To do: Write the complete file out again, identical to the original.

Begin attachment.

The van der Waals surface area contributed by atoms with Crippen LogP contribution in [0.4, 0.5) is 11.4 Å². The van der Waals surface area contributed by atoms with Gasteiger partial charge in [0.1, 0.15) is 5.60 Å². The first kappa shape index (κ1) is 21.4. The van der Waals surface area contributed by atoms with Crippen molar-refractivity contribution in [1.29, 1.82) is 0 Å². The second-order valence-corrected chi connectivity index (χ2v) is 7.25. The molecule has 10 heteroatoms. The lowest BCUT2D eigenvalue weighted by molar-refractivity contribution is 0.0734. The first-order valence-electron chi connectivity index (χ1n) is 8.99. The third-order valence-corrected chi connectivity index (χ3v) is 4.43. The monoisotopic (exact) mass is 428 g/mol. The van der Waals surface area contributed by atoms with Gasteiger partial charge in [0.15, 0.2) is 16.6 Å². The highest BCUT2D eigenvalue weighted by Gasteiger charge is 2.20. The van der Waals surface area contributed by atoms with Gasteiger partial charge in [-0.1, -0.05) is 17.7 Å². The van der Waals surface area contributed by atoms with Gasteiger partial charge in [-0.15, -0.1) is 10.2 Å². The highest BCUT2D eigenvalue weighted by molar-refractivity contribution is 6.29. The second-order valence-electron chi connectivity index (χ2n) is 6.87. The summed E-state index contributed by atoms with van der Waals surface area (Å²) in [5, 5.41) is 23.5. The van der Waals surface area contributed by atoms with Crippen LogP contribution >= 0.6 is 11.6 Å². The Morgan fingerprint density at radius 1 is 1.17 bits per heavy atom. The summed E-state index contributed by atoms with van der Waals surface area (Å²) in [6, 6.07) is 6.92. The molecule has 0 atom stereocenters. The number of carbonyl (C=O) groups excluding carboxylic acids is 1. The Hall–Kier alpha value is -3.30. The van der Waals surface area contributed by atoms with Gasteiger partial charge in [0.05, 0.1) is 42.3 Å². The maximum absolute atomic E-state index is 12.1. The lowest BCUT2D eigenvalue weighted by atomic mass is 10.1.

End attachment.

The van der Waals surface area contributed by atoms with Crippen LogP contribution in [0.4, 0.5) is 11.4 Å². The van der Waals surface area contributed by atoms with Gasteiger partial charge in [0.1, 0.15) is 5.60 Å². The first kappa shape index (κ1) is 21.4. The van der Waals surface area contributed by atoms with Crippen molar-refractivity contribution in [1.29, 1.82) is 0 Å². The second-order valence-corrected chi connectivity index (χ2v) is 7.25. The molecule has 10 heteroatoms. The lowest BCUT2D eigenvalue weighted by molar-refractivity contribution is 0.0734. The first-order valence-electron chi connectivity index (χ1n) is 8.99. The third-order valence-corrected chi connectivity index (χ3v) is 4.43. The monoisotopic (exact) mass is 428 g/mol. The van der Waals surface area contributed by atoms with Gasteiger partial charge in [0.15, 0.2) is 16.6 Å². The highest BCUT2D eigenvalue weighted by Gasteiger charge is 2.20. The van der Waals surface area contributed by atoms with Gasteiger partial charge in [-0.1, -0.05) is 17.7 Å². The van der Waals surface area contributed by atoms with Gasteiger partial charge in [-0.15, -0.1) is 10.2 Å². The highest BCUT2D eigenvalue weighted by molar-refractivity contribution is 6.29. The second-order valence-electron chi connectivity index (χ2n) is 6.87. The summed E-state index contributed by atoms with van der Waals surface area (Å²) in [5, 5.41) is 23.5. The van der Waals surface area contributed by atoms with Crippen LogP contribution >= 0.6 is 11.6 Å². The Morgan fingerprint density at radius 1 is 1.17 bits per heavy atom. The summed E-state index contributed by atoms with van der Waals surface area (Å²) in [6, 6.07) is 6.92. The molecule has 0 atom stereocenters. The number of carbonyl (C=O) groups excluding carboxylic acids is 1. The Hall–Kier alpha value is -3.30. The van der Waals surface area contributed by atoms with Gasteiger partial charge in [0.05, 0.1) is 42.3 Å². The maximum absolute atomic E-state index is 12.1. The lowest BCUT2D eigenvalue weighted by atomic mass is 10.1.